Nearly extinct rabbits breeding in the wild |

Nearly extinct rabbits breeding in the wild

John K. Wiley
Associated Press
Vail, CO Colorado
AP Photo/Washington State University, Len ZoeliAn endangered pygmy rabbit in the wild in eastern Washington state.

SPOKANE, Wash. ” The only surviving pair of endangered pygmy rabbits released as part of a program to increase their numbers in the wild have dodged coyotes, badgers, hawks and owls to find time for love, proud scientists said Thursday in announcing the rabbits have successfully bred.

“We were worried. It took them a little while, but they did what rabbits do best,” Rod Sayler, a Washington State University conservation biologist, said from Pullman.

Predators nearly wiped out the population of 20 captive-reared Columbia Basin pygmy rabbits released in March near Ephrata in central Washington. Two males that wandered outside the study area were captured and brought back to the captive breeding program, leaving only an adult male and female in the wild as of June 1.

But sprits were buoyed when doctoral student Len Zeoli last week found the female digging a burrow and lining it with grass, an indication she was preparing to give birth. Later, Zeoli spotted a partially grown juvenile rabbit near another burrow from what is believed to be a second litter of babies, called kits, Sayler said.

The male, which WSU students nicknamed Utapau after a planet in the Star Wars movies, and Impala, the female whose study number is F4, could breed again this year, Sayler said, noting that rabbit pairs can mate two to three times a season. Each litter produces from four to six kits.

It is not known whether the two litters came from the same female, or if one was the offspring of another female that was later killed by predators, he said.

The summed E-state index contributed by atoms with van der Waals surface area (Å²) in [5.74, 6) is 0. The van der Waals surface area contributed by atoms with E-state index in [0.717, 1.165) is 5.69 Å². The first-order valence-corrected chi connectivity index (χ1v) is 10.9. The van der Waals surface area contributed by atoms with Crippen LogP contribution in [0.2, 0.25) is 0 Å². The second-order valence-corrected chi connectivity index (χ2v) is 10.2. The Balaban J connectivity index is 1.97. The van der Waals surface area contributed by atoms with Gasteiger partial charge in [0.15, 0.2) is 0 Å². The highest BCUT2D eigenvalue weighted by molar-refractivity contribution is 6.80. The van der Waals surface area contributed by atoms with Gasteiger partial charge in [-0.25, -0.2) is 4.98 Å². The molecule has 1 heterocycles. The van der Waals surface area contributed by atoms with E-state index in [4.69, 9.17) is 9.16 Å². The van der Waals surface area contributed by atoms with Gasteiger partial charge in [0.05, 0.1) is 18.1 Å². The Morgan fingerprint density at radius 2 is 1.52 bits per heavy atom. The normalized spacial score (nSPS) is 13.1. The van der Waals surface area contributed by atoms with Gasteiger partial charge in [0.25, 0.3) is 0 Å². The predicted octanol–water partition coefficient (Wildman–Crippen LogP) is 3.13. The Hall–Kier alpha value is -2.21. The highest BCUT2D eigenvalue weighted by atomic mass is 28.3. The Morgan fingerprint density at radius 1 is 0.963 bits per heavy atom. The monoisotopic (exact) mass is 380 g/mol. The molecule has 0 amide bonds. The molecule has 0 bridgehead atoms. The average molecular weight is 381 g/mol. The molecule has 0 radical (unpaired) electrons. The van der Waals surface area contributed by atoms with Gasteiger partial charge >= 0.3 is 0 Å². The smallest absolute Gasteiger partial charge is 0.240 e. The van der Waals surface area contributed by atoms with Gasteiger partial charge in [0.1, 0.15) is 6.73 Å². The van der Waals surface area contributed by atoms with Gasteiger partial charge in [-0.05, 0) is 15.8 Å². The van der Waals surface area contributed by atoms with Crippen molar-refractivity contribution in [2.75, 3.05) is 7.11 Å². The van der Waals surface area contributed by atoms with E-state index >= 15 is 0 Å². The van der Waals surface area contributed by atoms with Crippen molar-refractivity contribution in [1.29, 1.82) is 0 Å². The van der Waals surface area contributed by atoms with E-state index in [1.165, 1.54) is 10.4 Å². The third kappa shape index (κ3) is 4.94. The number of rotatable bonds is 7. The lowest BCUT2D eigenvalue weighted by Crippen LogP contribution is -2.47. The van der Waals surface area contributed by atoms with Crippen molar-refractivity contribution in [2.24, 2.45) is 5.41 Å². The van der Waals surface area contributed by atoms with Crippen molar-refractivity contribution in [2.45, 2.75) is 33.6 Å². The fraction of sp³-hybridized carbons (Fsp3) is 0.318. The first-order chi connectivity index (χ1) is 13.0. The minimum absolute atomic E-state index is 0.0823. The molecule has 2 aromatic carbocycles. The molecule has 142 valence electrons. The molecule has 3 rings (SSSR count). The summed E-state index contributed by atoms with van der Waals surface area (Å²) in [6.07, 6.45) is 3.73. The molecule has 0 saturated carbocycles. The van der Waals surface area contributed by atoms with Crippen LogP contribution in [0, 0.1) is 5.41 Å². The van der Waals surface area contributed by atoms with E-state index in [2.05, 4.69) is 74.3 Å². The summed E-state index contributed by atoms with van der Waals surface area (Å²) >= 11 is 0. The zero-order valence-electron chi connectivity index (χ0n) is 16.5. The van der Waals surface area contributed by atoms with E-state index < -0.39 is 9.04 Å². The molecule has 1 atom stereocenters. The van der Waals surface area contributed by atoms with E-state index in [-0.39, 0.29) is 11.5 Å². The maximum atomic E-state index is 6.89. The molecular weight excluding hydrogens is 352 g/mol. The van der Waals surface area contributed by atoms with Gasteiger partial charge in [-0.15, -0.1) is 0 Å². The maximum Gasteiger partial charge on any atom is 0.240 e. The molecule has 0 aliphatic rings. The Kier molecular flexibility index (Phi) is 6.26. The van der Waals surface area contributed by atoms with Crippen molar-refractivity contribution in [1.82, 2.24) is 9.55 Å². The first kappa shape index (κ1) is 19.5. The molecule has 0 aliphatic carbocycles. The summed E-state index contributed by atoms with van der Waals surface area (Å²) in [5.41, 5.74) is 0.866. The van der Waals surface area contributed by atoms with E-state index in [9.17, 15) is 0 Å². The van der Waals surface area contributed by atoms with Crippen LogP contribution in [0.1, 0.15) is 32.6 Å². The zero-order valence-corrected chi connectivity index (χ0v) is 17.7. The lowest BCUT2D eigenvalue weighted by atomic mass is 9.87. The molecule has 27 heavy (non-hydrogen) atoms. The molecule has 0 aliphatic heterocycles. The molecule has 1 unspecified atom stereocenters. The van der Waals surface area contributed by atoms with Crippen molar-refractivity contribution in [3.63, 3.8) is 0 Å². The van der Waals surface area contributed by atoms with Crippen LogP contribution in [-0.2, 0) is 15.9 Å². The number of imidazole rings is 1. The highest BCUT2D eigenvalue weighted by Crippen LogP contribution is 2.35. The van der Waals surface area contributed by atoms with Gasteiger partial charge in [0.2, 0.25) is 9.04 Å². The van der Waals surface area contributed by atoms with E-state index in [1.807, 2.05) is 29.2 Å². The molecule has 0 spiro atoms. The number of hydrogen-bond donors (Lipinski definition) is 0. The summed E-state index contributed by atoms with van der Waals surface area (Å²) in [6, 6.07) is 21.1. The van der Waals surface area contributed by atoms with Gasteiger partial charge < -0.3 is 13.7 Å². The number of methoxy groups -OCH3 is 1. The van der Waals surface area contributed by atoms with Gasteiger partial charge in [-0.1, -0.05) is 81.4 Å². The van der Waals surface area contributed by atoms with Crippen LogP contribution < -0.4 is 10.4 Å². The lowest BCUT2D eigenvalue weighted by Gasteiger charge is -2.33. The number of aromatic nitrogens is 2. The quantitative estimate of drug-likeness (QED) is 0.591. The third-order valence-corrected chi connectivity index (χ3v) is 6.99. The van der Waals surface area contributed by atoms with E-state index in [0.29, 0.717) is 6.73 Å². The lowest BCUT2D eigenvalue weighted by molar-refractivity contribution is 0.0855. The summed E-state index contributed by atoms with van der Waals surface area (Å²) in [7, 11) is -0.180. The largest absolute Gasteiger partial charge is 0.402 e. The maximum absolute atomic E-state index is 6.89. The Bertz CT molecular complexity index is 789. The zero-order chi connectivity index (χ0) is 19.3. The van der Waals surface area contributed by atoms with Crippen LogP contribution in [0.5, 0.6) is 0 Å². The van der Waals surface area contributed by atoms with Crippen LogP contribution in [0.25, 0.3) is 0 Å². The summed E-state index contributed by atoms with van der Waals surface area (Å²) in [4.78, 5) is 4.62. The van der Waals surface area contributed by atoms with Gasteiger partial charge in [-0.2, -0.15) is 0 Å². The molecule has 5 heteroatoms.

The fact that there is more than one litter is encouraging, Sayler said.

“We considered that our first goal; to have that breeding success,” he said. “Our next goal is to have animals survive longer and have more kits.”

The rabbits, slightly larger than a man’s hand, eat sagebrush and are the only rabbits in the United States that dig their own burrows.

The Sagebrush Flat Wildlife Area where the captive rabbits were released about 10 miles north of Ephrata is considered the last native home of the Columbia Basin pygmy rabbit. The rabbit was listed as a state endangered species in 1993 and protected under the federal Endangered Species Act in 2003.

None of the rabbits are known to exist in the wild. Descendants of the last 16 wild rabbits captured at the site have been crossbred with pygmy rabbits from Idaho, and some of those animals were released at Sagebrush Flat.

WSU’s Department of Natural Sciences, the Oregon Zoo and Northwest Trek near Tacoma, working with the Washington Department of Fish and Wildlife and the U.S. Fish and Wildlife Service, are raising between 75-100 pygmy rabbits in captivity for eventual release into the wild.

Sayler said scientists are debating when to have another release, but it could come as early as this fall. Additional steps will be taken to protect the females, such as erecting fences or cages around their burrows to keep predators out, Sayler said.

“We’re going to do everything we can to really increase the survival of the females,” Sayler said. “It will take years, maybe three to four years, of releases to get a population large enough to be sustaining. This is the first really tiny step.”

The reasons the Columbia Basin rabbits declined are not precisely known, although scientists suspect inbreeding among such a small population was a major factor. Range fires, farming, disease and predators also are thought to have taken their toll.

Dave Hays, endangered species coordinator for the state Department of Fish and Wildlife, said in a news release that scientists hope to increase success in the future.

“With so few rabbits reintroduced to the wild, and so many natural odds to overcome, the birth of two litters is both unexpected and exciting,” he said. “Biologists viewed the initial release primarily as a learning tool to improve reintroduction techniques and boost survival rates in the future.”

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